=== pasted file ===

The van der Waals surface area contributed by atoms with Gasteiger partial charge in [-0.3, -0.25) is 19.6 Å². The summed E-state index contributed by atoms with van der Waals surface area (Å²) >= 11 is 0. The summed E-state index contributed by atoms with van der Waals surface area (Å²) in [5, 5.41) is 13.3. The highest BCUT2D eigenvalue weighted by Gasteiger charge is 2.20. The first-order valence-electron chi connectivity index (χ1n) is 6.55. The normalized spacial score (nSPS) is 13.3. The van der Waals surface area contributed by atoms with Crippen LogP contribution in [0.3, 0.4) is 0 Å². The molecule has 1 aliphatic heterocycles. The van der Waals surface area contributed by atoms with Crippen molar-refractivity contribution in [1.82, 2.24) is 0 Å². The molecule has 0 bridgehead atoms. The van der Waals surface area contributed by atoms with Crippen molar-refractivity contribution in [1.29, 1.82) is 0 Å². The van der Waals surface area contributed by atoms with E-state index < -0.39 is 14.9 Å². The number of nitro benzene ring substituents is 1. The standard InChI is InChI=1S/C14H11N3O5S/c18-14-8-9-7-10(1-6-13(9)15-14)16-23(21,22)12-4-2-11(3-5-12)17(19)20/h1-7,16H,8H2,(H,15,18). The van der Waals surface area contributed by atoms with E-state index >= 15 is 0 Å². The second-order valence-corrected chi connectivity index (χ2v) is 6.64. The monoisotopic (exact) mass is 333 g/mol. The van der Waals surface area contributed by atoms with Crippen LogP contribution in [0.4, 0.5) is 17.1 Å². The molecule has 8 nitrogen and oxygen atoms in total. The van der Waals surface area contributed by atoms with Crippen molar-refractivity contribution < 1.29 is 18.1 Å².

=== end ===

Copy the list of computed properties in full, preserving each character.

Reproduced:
The van der Waals surface area contributed by atoms with Gasteiger partial charge in [-0.3, -0.25) is 19.6 Å². The summed E-state index contributed by atoms with van der Waals surface area (Å²) >= 11 is 0. The summed E-state index contributed by atoms with van der Waals surface area (Å²) in [5, 5.41) is 13.3. The highest BCUT2D eigenvalue weighted by Gasteiger charge is 2.20. The first-order valence-electron chi connectivity index (χ1n) is 6.55. The normalized spacial score (nSPS) is 13.3. The van der Waals surface area contributed by atoms with Crippen LogP contribution in [0.3, 0.4) is 0 Å². The molecule has 1 aliphatic heterocycles. The van der Waals surface area contributed by atoms with Crippen molar-refractivity contribution in [1.82, 2.24) is 0 Å². The molecule has 0 bridgehead atoms. The van der Waals surface area contributed by atoms with Crippen molar-refractivity contribution in [1.29, 1.82) is 0 Å². The van der Waals surface area contributed by atoms with E-state index < -0.39 is 14.9 Å². The number of nitro benzene ring substituents is 1. The standard InChI is InChI=1S/C14H11N3O5S/c18-14-8-9-7-10(1-6-13(9)15-14)16-23(21,22)12-4-2-11(3-5-12)17(19)20/h1-7,16H,8H2,(H,15,18). The van der Waals surface area contributed by atoms with E-state index >= 15 is 0 Å². The second-order valence-corrected chi connectivity index (χ2v) is 6.64. The monoisotopic (exact) mass is 333 g/mol. The van der Waals surface area contributed by atoms with Crippen LogP contribution in [0.4, 0.5) is 17.1 Å². The molecule has 8 nitrogen and oxygen atoms in total. The van der Waals surface area contributed by atoms with Crippen molar-refractivity contribution < 1.29 is 18.1 Å².